Sunday, January 26, 2014
Check out these interesting wall ornaments we found during our recent trip to Iceland. Three single shiny metal butterfly wings are mounted perpendicular to our living room wall. When light shines from above the metal reflects a bright butterfly wing up and casts a dark shadow butterfly wing down. It's a wonderfully beautiful 3D effect!
Our new house has four windows facing south. I finally have a good place for my "garden" of solar powered flip-flop flowers!
These happy fellows make me laugh when they all madly flap in a beam of sunlight under our bedroom window.
Sunday, January 5, 2014
We have moved to Williamsburg, VA.
I've moved into a new house twice before. The first time, in 1955, I was 7 years old. Our house in West Caldwell, NJ was newly built as shown in the picture below taken on July 3, 1955. I'm sitting on the curb in front of the house. My baby brother, my Mom, and my Grandmother share the scene.
I lived in this West Caldwell house for 15 years and considered it truly home for years afterward.
Twenty five years later, in 1980, I moved into a house for the second time. I was then married with a baby daughter. It was a thrill to own a home after 10 years living in apartments. Our Lynchburg, VA house was 8 years old in 1980 and looked like this.
Our dog, Sandy, is on the front lawn in the picture above. Notice the size of the tree and bushes. The next picture below shows the house in 2013. Since 1980 the trees and bushes have grown, the dog is dead, and a satellite dish has been installed on the chimney.
We have lived here for 33 years, more than half my life. I've learned the secrets of the house and all its good points and imperfections. I've grown quite comfortable in this dwelling where so many memories reside. It's not just a house. It's a monument to all the years of work invested, all the money spent on upkeep and improvements, and all the sweat expended caring for the lawn and grounds. Roots are fairly deep here. Pulling them out is painful.
I'm leaving the few friends I have. I'm leaving a doctor and dentist I've grown to trust. Left behind are my reliable plumber, the friendly barber who cuts my hair just right, and the excellent, patient optometrist who gives me exact eyeglass prescriptions. I'll miss familiar running and biking routes. I'll miss the relatively low cost of living. I'll miss the Blue Ridge Parkway.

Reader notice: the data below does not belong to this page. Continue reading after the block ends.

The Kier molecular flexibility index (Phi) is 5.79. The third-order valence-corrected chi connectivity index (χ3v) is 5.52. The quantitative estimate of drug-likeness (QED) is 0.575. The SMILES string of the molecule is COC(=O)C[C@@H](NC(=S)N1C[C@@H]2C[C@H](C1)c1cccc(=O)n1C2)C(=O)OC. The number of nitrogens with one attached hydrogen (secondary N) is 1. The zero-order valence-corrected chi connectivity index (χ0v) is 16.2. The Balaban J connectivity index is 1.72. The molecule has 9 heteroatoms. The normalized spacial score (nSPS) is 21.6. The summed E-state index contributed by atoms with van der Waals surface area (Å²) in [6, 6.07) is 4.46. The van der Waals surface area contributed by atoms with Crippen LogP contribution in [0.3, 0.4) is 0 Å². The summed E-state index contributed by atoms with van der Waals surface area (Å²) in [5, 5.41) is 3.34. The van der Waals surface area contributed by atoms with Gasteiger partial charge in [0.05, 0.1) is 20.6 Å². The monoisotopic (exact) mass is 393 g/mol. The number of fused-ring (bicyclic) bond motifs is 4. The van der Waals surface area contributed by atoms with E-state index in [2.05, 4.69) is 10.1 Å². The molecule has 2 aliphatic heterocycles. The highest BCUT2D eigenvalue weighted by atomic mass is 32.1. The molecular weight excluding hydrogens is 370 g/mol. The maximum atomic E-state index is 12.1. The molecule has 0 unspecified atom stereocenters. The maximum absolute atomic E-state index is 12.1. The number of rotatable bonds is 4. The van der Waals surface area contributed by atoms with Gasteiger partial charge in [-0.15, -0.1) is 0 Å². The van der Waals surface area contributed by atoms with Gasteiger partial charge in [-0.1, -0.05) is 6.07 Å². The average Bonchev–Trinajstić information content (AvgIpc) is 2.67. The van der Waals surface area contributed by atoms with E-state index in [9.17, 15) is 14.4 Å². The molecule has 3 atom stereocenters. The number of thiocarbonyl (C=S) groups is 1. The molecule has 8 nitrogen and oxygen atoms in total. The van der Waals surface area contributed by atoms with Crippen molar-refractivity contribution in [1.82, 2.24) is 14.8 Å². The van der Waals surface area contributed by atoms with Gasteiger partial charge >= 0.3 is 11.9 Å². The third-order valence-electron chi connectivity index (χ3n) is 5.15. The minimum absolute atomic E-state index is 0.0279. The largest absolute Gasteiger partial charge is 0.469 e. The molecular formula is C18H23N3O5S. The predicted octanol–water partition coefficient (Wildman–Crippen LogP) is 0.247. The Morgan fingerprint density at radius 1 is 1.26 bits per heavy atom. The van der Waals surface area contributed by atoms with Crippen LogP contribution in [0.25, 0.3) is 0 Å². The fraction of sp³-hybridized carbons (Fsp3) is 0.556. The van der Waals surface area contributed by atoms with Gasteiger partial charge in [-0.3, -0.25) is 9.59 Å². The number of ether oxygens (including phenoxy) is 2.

There are things I won't miss about Lynchburg. I won't miss caring for my huge uneven lawn. I won't miss cleaning up fallen branches and fallen leaves from backyard trees. I'm very happy to leave behind the fundamentalist Falwell empire spreading like kudzu further into the Lynchburg community with each passing year. It will be nice to escape the pervasive right wing republican majority in my voting district.
We are "downsizing" to a smaller house. Our new home is half the house at twice the price! As a result, we've had to discard many things, including many treasured items. It really, really hurt to throw some things away. Out went my daughter's school work and prize winning projects. Trophies and medals earned over the years were flung in the trash. Nostalgic items belonging to my Mom and Dad, gone. A tower of paper more than a meter high containing mathematical calculations, research work, course preparations, and unfinished projects, tossed in a garbage can. Fifteen years of variable star data, gone. Favorite posters and pictures, gone. Beloved old furniture, pulverized in a garbage truck. Mementos of wonderful family trips, gone. After a while I got numb. I tried not to think about tossing stuff in the trash, and yet, as I saw it lying in the garbage can, a jolt of sadness shot through me. I looked away quickly, tried not to dwell on it, and threw the next item in the can.
Imagine working more than 30 years hand carving a beautiful wooden clock. Then, there's no room for it, so you throw it in the trash and watch it getting crushed by a garbage truck. Years of careful effort now has the same status as yesterday's banana peels! That's how I felt about discarding my academic work.
On the bright side, Williamsburg is a very nice place to live. We'll be very close to my daughter, son-in-law, and my precious granddaughters. Just look at these little sweethearts:
In Williamsburg we'll have beautiful bike paths, and great running trails just a short walking distance from our front door. I'll never have to run in traffic again! My lawn will be wonderfully small and flat! I'll have a new, much improved observing location for my solar telescope - no more trees and buildings blocking my view of the Sun! I'll also have a custom observing platform in the back yard. Everything is brand new in our newly constructed house. It's well insulated and very energy efficient with a sophisticated heating and cooling system. We'll have access to good public libraries, curbside recycling, and all the pancakes we can eat.
But the best feature of Williamsburg is being close to my daughter and her family. A ten minute drive or 15 minute walk connects our two houses. We'll be able to share meals, babysit, and attend our granddaughters' school performances and sporting events. We can be part of their extended family in a more intimate old fashioned way.
So, off we go into the next stage of life. It's a sunny prospect in our new house.
People say I'm crazy doing what I'm doing
Well they give me all kinds of warnings to save me from ruin
When I say that I'm o.k. well they look at me kind of strange
Surely you're not happy now you no longer play the game
People say I'm lazy dreaming my life away
Well they give me all kinds of advice designed to enlighten me
When I tell them that I'm doing fine watching shadows on the wall
Don't you miss the big time boy you're no longer on the ball
I'm just sitting here watching the wheels go round and round
I really love to watch them roll
No longer riding on the merry-go-round
I just had to let it go